4. Remember the Magic Triangle: In the case of outdoor styling this is a great trick to keep everything in balance. Your triangle will give you a starting point in an environment that can be overwhelming.

Even for entertaining stories it’s so important to make it look real, readable, and edited. Keep this in mind next time you start propping an outdoor setting.

Please feel free to send me any questions or comments and thanks for stopping by.

Photo 1: Rob Brinson

Photo 2: Anthony Masterson

Photo 3: Reed Davis

Photo 4: Lauren Rubinstein

Styling By: Annette Joseph for Meredith publications

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Style Lesson – How to Organize Props

First things first… when you build a prop stash, you need to make sure you shop like a stylist. Pick props that are basic as well as pick props that are unique. You should have a complete color wheel of fabrics and napkins to coordinate with plates and bowls of all sizes and colors. I keep buying white and natural napkins, which I do not need! Don’t be like me! Shop for what you don’t have and when you see napkins to add to your collection, grab them. My message here is don’t keep buying the same napkins (or props) over and over again. Once you start to seriously collect your prop inventory you will find that storage is key. It’s important that everything is easy to access and most important is that you see everything displayed clearly. Pay attention to this tip! The numero uno rule of being a professional stylist is to be efficient and organized.

*(I will never forget looking into an (ex) assistant’s van and seeing everything thrown into the back and all over the backseat like it was garbage, when in fact they were  gorgeous props. Message here? Be organized… even in the backseat of your van, treat every prop like it’s a treasure, because it is!)

Utilize amazing storage! Having a great place to pull from when you need accessories to style a room or to prop a recipe is key. I use metro fixtures which are available online or from the container store. They are sturdy and affordable. I also use vintage bakers racks. As long as you have a centralized location for your prop stash, you’re in business.

For example: here is a great collection of unique props. Store them all together, in a safe location on your shelves. Here’s another tip: use them a couple of times and then trade them with another stylist or antique dealer. I keep the ones that are so special I will never come across them again and rent them to other stylists. Having a unique vintage scale is a must, old pitchers and a stash on vintage bake goods. Store these items together. When thinking about organizing, store like with like. In other words, I store all my galvanized props together, and plates stacked by color and size. Think like a retail store and create color stories and stories by material.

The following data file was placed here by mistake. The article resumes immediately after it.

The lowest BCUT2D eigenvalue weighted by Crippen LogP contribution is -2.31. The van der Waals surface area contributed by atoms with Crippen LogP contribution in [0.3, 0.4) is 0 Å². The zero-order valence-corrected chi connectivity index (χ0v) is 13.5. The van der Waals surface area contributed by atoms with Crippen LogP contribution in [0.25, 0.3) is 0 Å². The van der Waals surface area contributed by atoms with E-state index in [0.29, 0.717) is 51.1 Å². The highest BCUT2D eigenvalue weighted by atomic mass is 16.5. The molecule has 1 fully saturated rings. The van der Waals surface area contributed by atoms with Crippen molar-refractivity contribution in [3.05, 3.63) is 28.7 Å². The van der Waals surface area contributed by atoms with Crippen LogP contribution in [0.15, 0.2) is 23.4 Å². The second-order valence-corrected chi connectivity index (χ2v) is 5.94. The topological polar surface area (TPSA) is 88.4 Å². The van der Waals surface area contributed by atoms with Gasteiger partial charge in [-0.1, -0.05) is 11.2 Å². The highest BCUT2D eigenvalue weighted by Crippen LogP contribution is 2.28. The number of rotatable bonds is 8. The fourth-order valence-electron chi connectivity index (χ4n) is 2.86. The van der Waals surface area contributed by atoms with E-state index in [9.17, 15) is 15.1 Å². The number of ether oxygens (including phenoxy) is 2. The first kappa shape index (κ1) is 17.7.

Storing fabric: I think airtight see-through boxes are an easy solution. I stack the boxes on shelves and they are organized by color. Because I can see through the boxes I know which color napkins to pull down for a shoot. (*Remember to air them out regularly to prevent mold and mildew and wash them after every use.) A dresser will work as well for this kind of storage just make sure to colorize your napkins and tablecloths and remnants.


Here’s how I organize my prop stash: I have shelves in my garage and I merchandise my shelves neatly by color and material. I also purge regularly. Just like styling a photograph, it’s important to edit your props as well. I try not to use a prop more than twice, you’d be surprised how many people notice when you use the same prop over and over again. You don’t want to be that photo stylist, you’re a pro.

My prop room looks like this:


I store all my flatware in a filing cabinet, with narrow drawers Like this one from the Container Store.


I like to store trays and surfaces stacked in a rack and store small things in jars and vases.


Remember you are spending lots of money on your things (even if you’re shopping flea markets… it adds up!), so take good care of your prop stash. Let me know if you have any organizational questions in the comments below, and I will be happy to answer them. Happy Shopping and Propping! xx